‘Defeat’ Of Protests In Venezuela Are Viewed As A Triumph By Nicolás Maduro

Protests in Venezuela are used for political leverage

News reports regarding the mass protests in Venezuela are providing the rest of the world a glimpse into the growing devastation that is taking place there.

Clearly, from the report by the PBS Newshour, the protests in Venezuela are a good indication that the people there have had enough.

One report by The LA Times stated that the crowds of protesters were chanting things such as “no more socialism” and “Maduro out” as they made their demands for a referendum against President Maduro.

TeleSUR is a left-wing media service based out of Caracas, Venezuela, and it is reporting that the country’s foreign minister is saying that all potential violent actions and a planned coup were prevented by the nation’s security forces.

Protests in Venezuela are keeping the government on edge
The same media service also reported that an opposition member was calling for street violence during the protests.

The report stated that the country’s foreign minister is claiming that they have arrested those involved in the coup, confiscating ammunition and bombs.

Over the past few days, Reuters has also reported that the opposition party had organized the mass protests to demand a recall referendum on Venezuelan president Nicolás Maduro, and in it also expresses the administration’s view that the protests in Venezuela was apart of a planned coup attempt to overthrow him.


The Inquisitr reported on the food crisis in the country, and also reported that President Maduro put the military in charge of food management, saying that it was another attempt to militarize basic services as it has already done before.

This could also explain the reasons why many reporters from outside the areas were not allowed access into the country to cover the protests in Venezuela, because according to a report by The Committee To Protect Journalists (CPJ), it says that at least six journalists had been denied access into Venezuela, being told that they do not have the correct documentation.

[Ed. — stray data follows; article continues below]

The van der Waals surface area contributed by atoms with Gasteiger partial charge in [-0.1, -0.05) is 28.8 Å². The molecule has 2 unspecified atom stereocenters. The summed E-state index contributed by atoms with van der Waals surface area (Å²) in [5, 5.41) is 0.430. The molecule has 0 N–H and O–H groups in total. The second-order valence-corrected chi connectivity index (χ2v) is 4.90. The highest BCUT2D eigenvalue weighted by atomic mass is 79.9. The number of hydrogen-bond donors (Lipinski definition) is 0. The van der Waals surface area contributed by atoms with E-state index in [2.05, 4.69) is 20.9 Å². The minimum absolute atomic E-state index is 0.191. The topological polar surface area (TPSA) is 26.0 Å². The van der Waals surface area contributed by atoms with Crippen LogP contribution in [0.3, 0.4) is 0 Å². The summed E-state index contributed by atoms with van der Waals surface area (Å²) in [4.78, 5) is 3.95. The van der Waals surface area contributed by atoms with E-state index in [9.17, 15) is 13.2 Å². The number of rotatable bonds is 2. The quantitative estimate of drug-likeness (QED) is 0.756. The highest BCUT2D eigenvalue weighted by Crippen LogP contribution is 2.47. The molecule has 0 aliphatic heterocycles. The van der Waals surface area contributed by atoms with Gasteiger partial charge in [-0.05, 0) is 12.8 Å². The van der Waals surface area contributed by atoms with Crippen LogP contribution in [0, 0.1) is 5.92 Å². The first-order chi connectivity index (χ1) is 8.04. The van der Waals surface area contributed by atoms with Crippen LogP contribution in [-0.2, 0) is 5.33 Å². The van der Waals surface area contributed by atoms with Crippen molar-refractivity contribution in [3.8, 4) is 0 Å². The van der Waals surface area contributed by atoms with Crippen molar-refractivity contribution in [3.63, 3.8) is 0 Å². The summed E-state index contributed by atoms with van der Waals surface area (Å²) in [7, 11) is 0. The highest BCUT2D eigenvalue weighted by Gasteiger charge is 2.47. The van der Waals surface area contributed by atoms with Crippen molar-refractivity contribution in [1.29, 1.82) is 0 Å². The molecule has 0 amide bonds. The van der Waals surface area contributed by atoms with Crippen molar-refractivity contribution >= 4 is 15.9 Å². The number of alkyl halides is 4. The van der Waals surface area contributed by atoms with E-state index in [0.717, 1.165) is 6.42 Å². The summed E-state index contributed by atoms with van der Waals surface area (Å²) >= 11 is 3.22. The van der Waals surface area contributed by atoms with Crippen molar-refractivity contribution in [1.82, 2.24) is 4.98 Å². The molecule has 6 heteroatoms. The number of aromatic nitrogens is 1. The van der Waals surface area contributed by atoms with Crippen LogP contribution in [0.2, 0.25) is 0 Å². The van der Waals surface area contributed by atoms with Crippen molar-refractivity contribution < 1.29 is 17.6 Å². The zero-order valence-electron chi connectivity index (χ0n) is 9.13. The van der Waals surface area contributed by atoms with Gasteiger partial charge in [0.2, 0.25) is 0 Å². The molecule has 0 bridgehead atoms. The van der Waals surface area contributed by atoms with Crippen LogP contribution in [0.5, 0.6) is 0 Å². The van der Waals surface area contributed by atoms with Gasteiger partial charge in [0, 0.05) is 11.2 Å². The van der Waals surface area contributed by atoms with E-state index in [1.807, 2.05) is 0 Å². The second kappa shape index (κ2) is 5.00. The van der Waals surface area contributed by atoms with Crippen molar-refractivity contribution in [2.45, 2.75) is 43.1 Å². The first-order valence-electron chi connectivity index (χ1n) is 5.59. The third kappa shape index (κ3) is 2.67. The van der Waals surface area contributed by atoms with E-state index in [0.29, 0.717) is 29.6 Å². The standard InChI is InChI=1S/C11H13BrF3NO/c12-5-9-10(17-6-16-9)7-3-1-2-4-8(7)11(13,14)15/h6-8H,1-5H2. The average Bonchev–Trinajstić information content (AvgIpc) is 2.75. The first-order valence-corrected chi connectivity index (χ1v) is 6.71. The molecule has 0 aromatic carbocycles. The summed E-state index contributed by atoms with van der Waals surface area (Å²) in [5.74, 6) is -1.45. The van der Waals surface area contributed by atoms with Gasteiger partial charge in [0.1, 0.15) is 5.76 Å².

The report states that it includes denial of access for John Otis who is a correspondent for CPJ Andes and on assignment for NPR, Marie-Eve Detoeuf who is a correspondent for Le Monde, César Moreno of Colombia’s Caracol Radio, Dora Glottman of Caracol TV, Al-Jazeera producer Lagmi Chávez and Teresa Bo who is a correspondent for the same news service. All were stopped at the Caracas airport.

The Mendoza Post also reported on the denial of entry to an al-Jazeera journalist who is based out of Argentina, which went on to say that their equipment was confiscated.

She tweeted out the status of her entry at the time, followed by another one saying that international journalists have to use narco-trafficos to gain access into the country.

The CPJ’s senior program coordinator for the Americas, Carlos Lauría, called on the Venezuelan government to let them through.

“We urge Venezuelan authorities to allow journalists to cover events in Venezuela, in the midst of a deep economic and political crisis. Authorities should expedite timely permission for journalists so the international press can report first-hand on these important events.”

The call for protests in Venezuela is frequent, and quite often the ones from 2014 are brought up, as they were with the TeleSUR piece this article referred to earlier.

Venezuelan people are either protected or intimidated by riot police
The PBS NewsHour video also shows footage taken of government staffers getting access to groceries that the rest of the people cannot get, providing the view that access is only given to the privileged few. And as shown, people are having to stand in long lines to wait for food or they’re scavenging through garbage to find it.

The Maduro government is now saying that thanks to the crackdown on the protests in Venezuela, that they’re triumphant in keeping the peace.

[Photo by Ariana Cubillos/AP Images]